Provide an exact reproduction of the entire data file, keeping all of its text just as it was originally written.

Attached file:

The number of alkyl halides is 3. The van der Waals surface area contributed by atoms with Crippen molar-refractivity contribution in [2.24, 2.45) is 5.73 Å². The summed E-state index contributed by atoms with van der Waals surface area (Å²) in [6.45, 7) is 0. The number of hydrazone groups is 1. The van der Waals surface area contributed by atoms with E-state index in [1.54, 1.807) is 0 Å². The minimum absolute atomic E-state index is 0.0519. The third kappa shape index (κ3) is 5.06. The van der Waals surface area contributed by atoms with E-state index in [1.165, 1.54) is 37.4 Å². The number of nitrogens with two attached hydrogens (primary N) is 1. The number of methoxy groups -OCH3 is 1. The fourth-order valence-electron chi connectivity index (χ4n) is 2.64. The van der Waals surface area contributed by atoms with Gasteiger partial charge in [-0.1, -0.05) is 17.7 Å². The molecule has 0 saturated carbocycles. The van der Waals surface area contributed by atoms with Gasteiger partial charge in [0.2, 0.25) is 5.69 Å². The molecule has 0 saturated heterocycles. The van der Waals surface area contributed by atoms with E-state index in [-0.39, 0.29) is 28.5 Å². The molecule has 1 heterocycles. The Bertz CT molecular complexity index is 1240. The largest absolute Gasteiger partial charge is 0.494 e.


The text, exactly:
The number of alkyl halides is 3. The van der Waals surface area contributed by atoms with Crippen molar-refractivity contribution in [2.24, 2.45) is 5.73 Å². The summed E-state index contributed by atoms with van der Waals surface area (Å²) in [6.45, 7) is 0. The number of hydrazone groups is 1. The van der Waals surface area contributed by atoms with E-state index in [1.54, 1.807) is 0 Å². The minimum absolute atomic E-state index is 0.0519. The third kappa shape index (κ3) is 5.06. The van der Waals surface area contributed by atoms with E-state index in [1.165, 1.54) is 37.4 Å². The number of nitrogens with two attached hydrogens (primary N) is 1. The number of methoxy groups -OCH3 is 1. The fourth-order valence-electron chi connectivity index (χ4n) is 2.64. The van der Waals surface area contributed by atoms with Gasteiger partial charge in [-0.1, -0.05) is 17.7 Å². The molecule has 0 saturated carbocycles. The van der Waals surface area contributed by atoms with Gasteiger partial charge in [0.2, 0.25) is 5.69 Å². The molecule has 0 saturated heterocycles. The van der Waals surface area contributed by atoms with E-state index in [-0.39, 0.29) is 28.5 Å². The molecule has 1 heterocycles. The Bertz CT molecular complexity index is 1240. The largest absolute Gasteiger partial charge is 0.494 e.